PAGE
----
We have just finished our first full week of school.
Any teacher can tell you, the first week is a harrowing experience. You get a room full of energetic kids, made up of equal parts excited and resentful. Excited to see their friends after summer, resentful that summer is now used in a past tense context.
Exhausting as it is, I love the first week of school. It’s rife with opportunities. It sparkles with magic. It’s filled with hope and promise and beauty. The first week means I have new lives to touch and new teachers to learn from. I love that my students have things to teach me, and worlds to introduce me to, and personalities and opinions and experiences that will help me see the world in a more complete, more focused way. I love that I am still filled with wonder when I meet a new kid, and I hope that I will never think that I always have kids figured out.
The first week of school also means a lot of work. It means more work in one week than most people complete in a month. Seriously. It means running copies, writing letters, planning lessons, team building, seat assigning, pencil sharpening, board writing, and everything else it takes to make your room perfect and ready for your new babies. Personally, I spent ~40 hours just painting my classroom and setting the tables up the way I want them. That’s not even to mention the amount of money I’ve spent on my classroom thus far.
It’s no secret that teachers don’t make a lot of money. And anyone who’s ever met a teacher knows that we spend a lot of time at school. In the eyes of many, teaching is a thankless job. So why do we do it? Why do we spend countless hours grading papers and staying after school to tutor and calling parents and checking in on our students? Why do we spend countless dollars buying pencils and markers and paper and food and clothing for our kiddos?
Sometimes it seems we spend more time at school than at our houses, even in the summer.
Because we love kids. We love what we do.
I love nothing more than helping students, offering them the chance to do something amazing, to be whatever they want to be. I love being the person they share victories with. I love being able to watch them mature and grow and change. I love watching their faces light up the first time they understand a difficult concept. I love watching their smiles as they find their tribe, find where they belong.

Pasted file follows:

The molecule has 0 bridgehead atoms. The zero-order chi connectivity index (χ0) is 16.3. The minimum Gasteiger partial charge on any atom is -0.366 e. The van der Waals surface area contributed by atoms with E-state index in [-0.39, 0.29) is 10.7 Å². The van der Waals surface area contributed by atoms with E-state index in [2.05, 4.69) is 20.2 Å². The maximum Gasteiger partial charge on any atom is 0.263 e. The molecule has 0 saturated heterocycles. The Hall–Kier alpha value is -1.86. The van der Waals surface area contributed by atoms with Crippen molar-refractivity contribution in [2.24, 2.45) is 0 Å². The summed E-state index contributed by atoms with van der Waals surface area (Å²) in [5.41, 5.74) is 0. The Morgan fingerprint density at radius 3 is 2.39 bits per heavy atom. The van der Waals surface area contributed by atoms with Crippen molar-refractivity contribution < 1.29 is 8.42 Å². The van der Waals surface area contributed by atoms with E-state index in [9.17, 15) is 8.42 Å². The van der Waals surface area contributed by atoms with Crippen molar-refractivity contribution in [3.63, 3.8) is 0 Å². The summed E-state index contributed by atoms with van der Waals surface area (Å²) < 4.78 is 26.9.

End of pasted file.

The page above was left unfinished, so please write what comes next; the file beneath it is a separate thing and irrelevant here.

Teaching’s not a thankless job. People just don’t know how to look for thanks. Kids don’t always speak their appreciation, but they always show it.
I have a student in my English class, for instance, who has a history of being a handful for other teachers. For whatever reason, though, this student loves me. She’s never been an issue for me; in fact, she helps her classmates. This girl who is known for her negativity in other classrooms is a leader and a nurturer in my classroom. It’s her way of saying thanks.
And stories like this line the paths that teachers walk on. This story with this student is not unique. Every day we are making differences in kid’s lives. And watching them change is thanks in itself. Watching them listen to and apply the things they learn is the best way to witness gratitude.
So much about what I do is misunderstood by people. Outsiders think we have loads of free time, with free nights and weekends and holidays and summers (it sounds like we’re an early 2000’s cell phone plan.) None of that is accurate, for the record. I worked all summer long, and I wasn’t alone. I am usually grading papers or reading or lesson planning into the late hours of the night. We spend holidays worried about our kids, hoping they’re safe with their families, hoping they’re taken care of when they’re not in our sight.
And I wouldn’t change any of it for the world.
So, sure. My feet hurt. I don’t get the opportunity to use the bathroom from 8:00-3:00. My lunch is 22 and is, every Wednesday, eaten while I walk around and make sure kids don’t get into fights. I pull long hours and I’ve got bags under my eyes that would make Coach envious. But it’s worth it.
Every minute is worth it.
The Plucky Reader